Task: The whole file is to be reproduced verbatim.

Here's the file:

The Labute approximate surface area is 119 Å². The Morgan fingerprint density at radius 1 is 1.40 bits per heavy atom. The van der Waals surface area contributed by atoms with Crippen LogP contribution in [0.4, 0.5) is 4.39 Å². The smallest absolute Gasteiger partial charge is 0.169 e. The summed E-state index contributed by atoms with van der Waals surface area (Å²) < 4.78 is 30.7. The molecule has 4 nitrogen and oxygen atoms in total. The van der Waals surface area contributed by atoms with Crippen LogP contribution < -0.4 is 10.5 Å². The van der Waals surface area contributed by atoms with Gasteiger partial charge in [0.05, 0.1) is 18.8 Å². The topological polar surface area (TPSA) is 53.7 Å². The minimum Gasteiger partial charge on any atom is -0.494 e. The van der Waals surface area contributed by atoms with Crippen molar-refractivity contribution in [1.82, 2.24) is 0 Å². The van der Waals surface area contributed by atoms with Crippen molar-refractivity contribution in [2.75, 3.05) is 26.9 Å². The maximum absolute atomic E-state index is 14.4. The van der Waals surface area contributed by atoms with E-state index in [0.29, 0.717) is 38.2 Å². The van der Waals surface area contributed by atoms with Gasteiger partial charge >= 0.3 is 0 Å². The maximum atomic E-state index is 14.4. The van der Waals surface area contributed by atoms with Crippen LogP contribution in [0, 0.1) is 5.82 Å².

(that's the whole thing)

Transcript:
The Labute approximate surface area is 119 Å². The Morgan fingerprint density at radius 1 is 1.40 bits per heavy atom. The van der Waals surface area contributed by atoms with Crippen LogP contribution in [0.4, 0.5) is 4.39 Å². The smallest absolute Gasteiger partial charge is 0.169 e. The summed E-state index contributed by atoms with van der Waals surface area (Å²) < 4.78 is 30.7. The molecule has 4 nitrogen and oxygen atoms in total. The van der Waals surface area contributed by atoms with Crippen LogP contribution < -0.4 is 10.5 Å². The van der Waals surface area contributed by atoms with Gasteiger partial charge in [0.05, 0.1) is 18.8 Å². The topological polar surface area (TPSA) is 53.7 Å². The minimum Gasteiger partial charge on any atom is -0.494 e. The van der Waals surface area contributed by atoms with Crippen molar-refractivity contribution in [1.82, 2.24) is 0 Å². The van der Waals surface area contributed by atoms with Crippen molar-refractivity contribution in [2.75, 3.05) is 26.9 Å². The maximum absolute atomic E-state index is 14.4. The van der Waals surface area contributed by atoms with E-state index in [0.29, 0.717) is 38.2 Å². The van der Waals surface area contributed by atoms with Gasteiger partial charge >= 0.3 is 0 Å². The maximum atomic E-state index is 14.4. The van der Waals surface area contributed by atoms with Crippen LogP contribution in [0, 0.1) is 5.82 Å².